If you have been to government offices then you know how slow, annoying and unhelpful some civil servants can be. One time I went to different ministries looking for internship opportunities. Each time I would be stopped at the security desk, asked to drop my CV & application letter at the in-tray with a promise they would call me should an opportunity arise. In the same tray, I saw hundreds of other applications.
I refused to drop my particulars at the 3rd ministry I went to. Instead, I demanded to see the senior most official. They allowed me to see him on realizing I wasn’t going to leave.
The boss was seated in a swanky leather seat behind a huge L-shaped desk in an open plan office with different departments separated by a glass partitioning. Six other employees were spread across the room behind slightly smaller mahogany desks.
“Young man, what do you need?” The big man asks peering over his spectacles.
“I would like to work as an intern in this department,” I replied.
“In that case, just drop your application letter with the secretary and we will call you when the next time we are picking interns.”
“Respectfully sir, I can’t do that. I saw thousands of other applications with the secretary and I want to beat them all for this internship position.”
His colleagues stopped working to watch the unfolding drama.
“Young man, what’s your name?”
“Well Mark, as you can see we don’t have space for another desk in this office unless we send you to a construction site in Nairobi West so you can work from there.”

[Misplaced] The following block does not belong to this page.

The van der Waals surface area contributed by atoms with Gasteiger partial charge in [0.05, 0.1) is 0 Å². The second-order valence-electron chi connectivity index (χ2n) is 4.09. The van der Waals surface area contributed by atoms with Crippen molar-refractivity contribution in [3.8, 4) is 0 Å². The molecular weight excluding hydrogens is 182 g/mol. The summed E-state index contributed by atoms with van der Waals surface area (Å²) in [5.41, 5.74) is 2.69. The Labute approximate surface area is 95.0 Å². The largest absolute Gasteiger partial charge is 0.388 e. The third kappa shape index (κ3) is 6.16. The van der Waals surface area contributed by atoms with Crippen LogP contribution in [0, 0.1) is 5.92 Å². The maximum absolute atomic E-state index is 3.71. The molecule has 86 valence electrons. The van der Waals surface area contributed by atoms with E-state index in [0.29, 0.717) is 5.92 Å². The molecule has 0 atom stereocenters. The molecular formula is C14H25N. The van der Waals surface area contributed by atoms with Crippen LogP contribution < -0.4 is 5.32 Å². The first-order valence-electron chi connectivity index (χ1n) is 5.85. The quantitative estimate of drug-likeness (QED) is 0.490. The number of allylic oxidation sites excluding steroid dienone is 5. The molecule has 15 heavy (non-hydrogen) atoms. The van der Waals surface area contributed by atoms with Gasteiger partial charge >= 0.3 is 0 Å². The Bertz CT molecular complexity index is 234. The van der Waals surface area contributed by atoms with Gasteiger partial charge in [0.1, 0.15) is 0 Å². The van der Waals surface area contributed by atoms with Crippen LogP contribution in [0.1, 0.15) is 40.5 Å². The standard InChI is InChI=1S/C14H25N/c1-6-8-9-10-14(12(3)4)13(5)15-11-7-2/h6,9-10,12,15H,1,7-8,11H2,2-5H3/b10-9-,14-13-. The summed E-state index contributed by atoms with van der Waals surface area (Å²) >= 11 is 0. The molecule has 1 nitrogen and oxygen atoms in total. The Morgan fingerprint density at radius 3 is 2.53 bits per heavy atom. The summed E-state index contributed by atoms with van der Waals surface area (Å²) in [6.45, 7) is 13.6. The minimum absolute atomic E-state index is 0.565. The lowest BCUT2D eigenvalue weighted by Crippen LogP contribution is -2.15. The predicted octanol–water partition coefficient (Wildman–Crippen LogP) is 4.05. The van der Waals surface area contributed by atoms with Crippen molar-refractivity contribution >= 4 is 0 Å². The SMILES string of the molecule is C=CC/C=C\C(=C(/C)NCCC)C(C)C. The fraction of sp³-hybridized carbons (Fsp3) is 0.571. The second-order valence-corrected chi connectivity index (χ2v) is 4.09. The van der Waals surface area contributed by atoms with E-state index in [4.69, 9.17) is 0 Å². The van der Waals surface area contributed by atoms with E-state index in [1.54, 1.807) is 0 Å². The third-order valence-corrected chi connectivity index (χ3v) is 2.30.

The thought of going to a construction site every morning where I would be exposed to the biting cold, scorching sun and dust didn’t sit well with me. In addition, I had just bought 3 suits and shiny black shoes for my internship.
“I don’t want to go to a construction site. I want to be attached here where I can learn from the best engineers in the country. As far as a desk is concerned, I don’t mind seating on the floor next to the flower pot in the corner.”
He was shocked by my aggressiveness perhaps other people easily complied to his demands. He gave other excuses why they couldn’t take me in, I countered every one of them.
“Sir, I really want to work here for that reason, I’m going to come here every morning stalk you from your car to the office and back every evening until you finally take me in as an intern.”
He immediately asked some guys to set up a desk for me. I went home with a letter asking me to report to work at 8am the next morning.
The problem with we millennials is that we expect things to be given to us. We are an entitled generation. We expect the government to create jobs for us, society to be lenient when we error, parents, older siblings and relatives to sacrifice everything for us. Unfortunately, that’s not how the world works. Nobody owes us anything. If you really want something then let nothing and no one stand in your way.
Written By Mark Maish